Test and learn. With a library of offers and dynamic creative, FIs can learn consumer preference for relationships and engagement. While most providers learn through A/B testing, many still have a manual process to capitalize on the findings. In today’s rapidly changing deposit market, that’s not good enough. Reducing the cycle time to learn and deploy is tantamount to success.

This same process can be used for initiatives that go beyond CD renewals, including liquid-balance augmentation. Identifying which customers have the ability to grow balances, the rate at which they’re likely to switch and how long those balances are likely to stay can help FIs match offers to the value of the deposits they seek. This has been shown to save as much as 10 basis points on deposit costs or grow balances faster by targeting those who care most about rate. The same insights can be applied to prospect acquisition to improve the duration and cost of new-to-bank balances.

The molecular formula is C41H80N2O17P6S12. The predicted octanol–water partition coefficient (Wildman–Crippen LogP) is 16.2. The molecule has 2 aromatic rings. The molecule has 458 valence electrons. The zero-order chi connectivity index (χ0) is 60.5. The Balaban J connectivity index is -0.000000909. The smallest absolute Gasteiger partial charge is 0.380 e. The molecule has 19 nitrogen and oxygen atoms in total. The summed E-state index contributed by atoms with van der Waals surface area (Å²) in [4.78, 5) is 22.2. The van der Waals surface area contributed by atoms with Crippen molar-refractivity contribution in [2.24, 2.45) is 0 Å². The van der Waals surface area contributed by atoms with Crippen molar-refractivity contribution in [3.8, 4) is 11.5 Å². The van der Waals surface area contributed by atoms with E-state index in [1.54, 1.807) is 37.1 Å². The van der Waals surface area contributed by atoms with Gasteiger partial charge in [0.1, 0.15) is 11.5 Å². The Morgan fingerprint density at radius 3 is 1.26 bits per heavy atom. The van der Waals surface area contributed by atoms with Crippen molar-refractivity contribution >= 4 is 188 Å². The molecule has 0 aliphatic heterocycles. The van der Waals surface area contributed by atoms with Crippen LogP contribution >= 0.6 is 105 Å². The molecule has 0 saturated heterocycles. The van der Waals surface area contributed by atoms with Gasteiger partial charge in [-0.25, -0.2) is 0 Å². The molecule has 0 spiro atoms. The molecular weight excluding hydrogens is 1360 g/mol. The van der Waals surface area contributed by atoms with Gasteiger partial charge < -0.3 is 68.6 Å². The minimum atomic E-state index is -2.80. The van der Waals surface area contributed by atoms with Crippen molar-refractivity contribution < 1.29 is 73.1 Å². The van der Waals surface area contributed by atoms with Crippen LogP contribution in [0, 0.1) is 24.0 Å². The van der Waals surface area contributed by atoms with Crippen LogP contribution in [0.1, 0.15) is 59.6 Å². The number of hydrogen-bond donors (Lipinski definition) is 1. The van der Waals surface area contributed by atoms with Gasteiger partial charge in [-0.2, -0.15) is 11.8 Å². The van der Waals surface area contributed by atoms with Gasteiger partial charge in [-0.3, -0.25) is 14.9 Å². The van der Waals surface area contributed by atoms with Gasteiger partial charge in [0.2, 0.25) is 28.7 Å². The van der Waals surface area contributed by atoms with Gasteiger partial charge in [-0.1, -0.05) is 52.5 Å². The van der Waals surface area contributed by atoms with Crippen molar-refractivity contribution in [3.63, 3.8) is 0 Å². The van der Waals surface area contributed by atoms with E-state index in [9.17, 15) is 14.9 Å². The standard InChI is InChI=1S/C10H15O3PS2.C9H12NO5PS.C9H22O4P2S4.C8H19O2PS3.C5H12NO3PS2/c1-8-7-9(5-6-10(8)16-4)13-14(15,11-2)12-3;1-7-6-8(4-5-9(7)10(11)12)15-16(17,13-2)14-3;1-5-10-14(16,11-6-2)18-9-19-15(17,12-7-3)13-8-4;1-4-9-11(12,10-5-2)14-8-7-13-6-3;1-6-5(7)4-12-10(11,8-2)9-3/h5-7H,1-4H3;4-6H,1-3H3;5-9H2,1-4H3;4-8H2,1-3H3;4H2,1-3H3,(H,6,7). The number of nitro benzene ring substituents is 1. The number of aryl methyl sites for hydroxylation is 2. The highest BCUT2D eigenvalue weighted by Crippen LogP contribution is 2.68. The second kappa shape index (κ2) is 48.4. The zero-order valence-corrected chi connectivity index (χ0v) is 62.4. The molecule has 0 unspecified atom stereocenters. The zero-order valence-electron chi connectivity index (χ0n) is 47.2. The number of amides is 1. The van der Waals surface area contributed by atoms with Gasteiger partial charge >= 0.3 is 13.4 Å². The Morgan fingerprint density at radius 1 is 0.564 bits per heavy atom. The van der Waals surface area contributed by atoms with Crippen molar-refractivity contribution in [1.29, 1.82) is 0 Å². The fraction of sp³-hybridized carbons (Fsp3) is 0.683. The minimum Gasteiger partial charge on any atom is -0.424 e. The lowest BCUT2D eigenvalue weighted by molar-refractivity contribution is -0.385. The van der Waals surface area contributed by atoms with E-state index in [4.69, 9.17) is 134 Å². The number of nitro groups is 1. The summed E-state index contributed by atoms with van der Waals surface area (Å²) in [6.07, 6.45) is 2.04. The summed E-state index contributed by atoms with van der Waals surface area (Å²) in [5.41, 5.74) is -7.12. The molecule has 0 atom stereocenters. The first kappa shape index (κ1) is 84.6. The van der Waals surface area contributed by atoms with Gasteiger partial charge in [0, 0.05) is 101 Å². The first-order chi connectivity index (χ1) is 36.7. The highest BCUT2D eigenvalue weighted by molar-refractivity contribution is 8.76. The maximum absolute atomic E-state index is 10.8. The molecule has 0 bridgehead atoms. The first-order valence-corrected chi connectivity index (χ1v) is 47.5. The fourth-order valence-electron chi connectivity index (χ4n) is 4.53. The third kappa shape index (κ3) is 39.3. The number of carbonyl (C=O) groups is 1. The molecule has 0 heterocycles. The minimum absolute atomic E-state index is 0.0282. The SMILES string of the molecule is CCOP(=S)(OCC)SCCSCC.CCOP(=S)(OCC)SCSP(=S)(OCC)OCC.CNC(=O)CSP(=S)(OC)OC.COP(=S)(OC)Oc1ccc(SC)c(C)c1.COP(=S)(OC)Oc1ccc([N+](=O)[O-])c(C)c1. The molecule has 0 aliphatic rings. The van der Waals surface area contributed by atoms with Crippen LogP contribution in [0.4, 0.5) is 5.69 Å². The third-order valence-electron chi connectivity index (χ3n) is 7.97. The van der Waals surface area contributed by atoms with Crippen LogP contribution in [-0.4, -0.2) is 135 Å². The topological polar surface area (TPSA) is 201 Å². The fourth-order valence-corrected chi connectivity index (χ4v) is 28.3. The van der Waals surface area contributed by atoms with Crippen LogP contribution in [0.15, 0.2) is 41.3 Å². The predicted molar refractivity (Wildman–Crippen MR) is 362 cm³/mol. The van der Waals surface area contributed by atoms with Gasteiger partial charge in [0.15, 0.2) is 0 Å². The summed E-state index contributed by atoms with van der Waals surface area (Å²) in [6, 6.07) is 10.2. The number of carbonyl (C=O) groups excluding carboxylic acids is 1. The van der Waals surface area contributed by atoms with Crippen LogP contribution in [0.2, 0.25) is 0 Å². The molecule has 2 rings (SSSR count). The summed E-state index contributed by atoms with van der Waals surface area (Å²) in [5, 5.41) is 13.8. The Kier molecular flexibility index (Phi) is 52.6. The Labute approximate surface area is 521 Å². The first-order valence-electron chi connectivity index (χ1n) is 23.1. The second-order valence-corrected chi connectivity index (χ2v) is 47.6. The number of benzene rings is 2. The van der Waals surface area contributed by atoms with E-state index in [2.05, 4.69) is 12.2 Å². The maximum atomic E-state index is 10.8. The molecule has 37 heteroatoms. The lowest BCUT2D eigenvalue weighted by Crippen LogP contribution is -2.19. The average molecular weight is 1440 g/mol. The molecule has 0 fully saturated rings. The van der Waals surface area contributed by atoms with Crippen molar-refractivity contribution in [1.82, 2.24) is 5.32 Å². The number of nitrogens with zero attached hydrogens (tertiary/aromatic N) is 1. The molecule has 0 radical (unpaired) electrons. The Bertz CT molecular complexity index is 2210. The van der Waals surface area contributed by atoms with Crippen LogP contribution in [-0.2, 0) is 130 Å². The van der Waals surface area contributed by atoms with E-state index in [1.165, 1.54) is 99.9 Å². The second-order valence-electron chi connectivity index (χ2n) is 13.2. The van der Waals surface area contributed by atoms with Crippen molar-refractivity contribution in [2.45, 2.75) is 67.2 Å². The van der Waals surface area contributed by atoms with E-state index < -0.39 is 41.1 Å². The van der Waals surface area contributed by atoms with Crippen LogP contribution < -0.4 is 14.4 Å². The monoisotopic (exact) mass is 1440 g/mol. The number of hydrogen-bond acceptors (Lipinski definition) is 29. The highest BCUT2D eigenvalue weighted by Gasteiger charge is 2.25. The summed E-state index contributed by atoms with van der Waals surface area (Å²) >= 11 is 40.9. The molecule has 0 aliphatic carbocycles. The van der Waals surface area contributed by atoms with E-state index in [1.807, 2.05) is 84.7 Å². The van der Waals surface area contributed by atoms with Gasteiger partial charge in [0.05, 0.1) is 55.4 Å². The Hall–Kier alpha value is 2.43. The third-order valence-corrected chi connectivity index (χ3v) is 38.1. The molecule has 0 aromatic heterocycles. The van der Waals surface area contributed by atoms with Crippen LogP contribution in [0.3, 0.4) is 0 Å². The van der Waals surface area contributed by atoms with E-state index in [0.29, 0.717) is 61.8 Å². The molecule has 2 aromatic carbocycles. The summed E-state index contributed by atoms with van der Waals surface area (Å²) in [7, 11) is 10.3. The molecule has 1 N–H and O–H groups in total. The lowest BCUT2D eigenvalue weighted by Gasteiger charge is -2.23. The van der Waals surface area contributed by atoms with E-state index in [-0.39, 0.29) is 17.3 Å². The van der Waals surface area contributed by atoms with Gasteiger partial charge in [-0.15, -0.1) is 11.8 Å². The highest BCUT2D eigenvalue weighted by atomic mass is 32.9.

Always-On Marketing Makes It Personal

Always-on personalized marketing using AI-based, self-learning experience engines can go beyond deposit gathering and retention to automate and optimize all customer-engagement and marketing efforts. Specifically, these solutions can:

  • Leverage customer insights to maximize response across multiple creatives and offers. This is preferable to having to rely only on the responses from the best-performing messages of the past.
  • Significantly reduce the expense-of-journey definitions of traditional marketing-automation systems by learning the journey rather than asserting it.
  • Maximize response by automatically segmenting customers based on behavior and their preferences for tone, creative, incentive, channel and sequencing.
  • Expand relationship trust and loyalty through regular relevant contact with customers so messages don’t always have to focus on sales, which often reduce response rates.
  • Support message consistency across all channels so customer-experience journeys are consistent based on the empirical learnings of the platform.

When interest rates were near zero, additional deposits generally flowed from the checking relationship. Today, it’s mostly about rate. To win now, FIs need to be selective — gaining additional deposits at acceptable rates while minimizing how much of the back book is repriced. This means segmenting customers and knowing how to motivate each segment. Without the right tools to personalize the offer and the experience, bankers are flying blind, and that can get harrowingly expensive.